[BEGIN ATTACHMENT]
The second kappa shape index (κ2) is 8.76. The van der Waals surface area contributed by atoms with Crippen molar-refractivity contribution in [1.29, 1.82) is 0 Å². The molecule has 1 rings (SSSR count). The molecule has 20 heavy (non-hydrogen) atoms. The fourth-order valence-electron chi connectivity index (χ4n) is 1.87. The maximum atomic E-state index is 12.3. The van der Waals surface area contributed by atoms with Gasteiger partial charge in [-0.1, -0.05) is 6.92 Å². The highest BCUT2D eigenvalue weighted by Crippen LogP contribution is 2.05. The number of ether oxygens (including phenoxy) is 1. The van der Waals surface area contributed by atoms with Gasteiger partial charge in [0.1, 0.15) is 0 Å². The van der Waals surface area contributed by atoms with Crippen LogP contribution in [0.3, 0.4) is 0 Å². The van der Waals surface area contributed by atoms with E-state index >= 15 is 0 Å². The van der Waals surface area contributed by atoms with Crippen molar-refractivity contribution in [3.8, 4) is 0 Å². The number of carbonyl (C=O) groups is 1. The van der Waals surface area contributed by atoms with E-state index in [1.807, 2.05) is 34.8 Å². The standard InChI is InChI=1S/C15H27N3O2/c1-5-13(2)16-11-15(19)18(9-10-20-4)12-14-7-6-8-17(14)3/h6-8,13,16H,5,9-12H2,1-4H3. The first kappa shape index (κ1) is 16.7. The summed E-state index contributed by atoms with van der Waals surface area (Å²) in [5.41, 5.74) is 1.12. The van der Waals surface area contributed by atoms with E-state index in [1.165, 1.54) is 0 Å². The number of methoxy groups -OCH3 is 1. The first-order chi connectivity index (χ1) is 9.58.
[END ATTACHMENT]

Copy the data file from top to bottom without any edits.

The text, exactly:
The second kappa shape index (κ2) is 8.76. The van der Waals surface area contributed by atoms with Crippen molar-refractivity contribution in [1.29, 1.82) is 0 Å². The molecule has 1 rings (SSSR count). The molecule has 20 heavy (non-hydrogen) atoms. The fourth-order valence-electron chi connectivity index (χ4n) is 1.87. The maximum atomic E-state index is 12.3. The van der Waals surface area contributed by atoms with Gasteiger partial charge in [-0.1, -0.05) is 6.92 Å². The highest BCUT2D eigenvalue weighted by Crippen LogP contribution is 2.05. The number of ether oxygens (including phenoxy) is 1. The van der Waals surface area contributed by atoms with Gasteiger partial charge in [0.1, 0.15) is 0 Å². The van der Waals surface area contributed by atoms with Crippen LogP contribution in [0.3, 0.4) is 0 Å². The van der Waals surface area contributed by atoms with E-state index >= 15 is 0 Å². The van der Waals surface area contributed by atoms with Crippen molar-refractivity contribution in [3.8, 4) is 0 Å². The number of carbonyl (C=O) groups is 1. The van der Waals surface area contributed by atoms with E-state index in [1.807, 2.05) is 34.8 Å². The standard InChI is InChI=1S/C15H27N3O2/c1-5-13(2)16-11-15(19)18(9-10-20-4)12-14-7-6-8-17(14)3/h6-8,13,16H,5,9-12H2,1-4H3. The first kappa shape index (κ1) is 16.7. The summed E-state index contributed by atoms with van der Waals surface area (Å²) in [5.41, 5.74) is 1.12. The van der Waals surface area contributed by atoms with E-state index in [1.165, 1.54) is 0 Å². The number of methoxy groups -OCH3 is 1. The first-order chi connectivity index (χ1) is 9.58.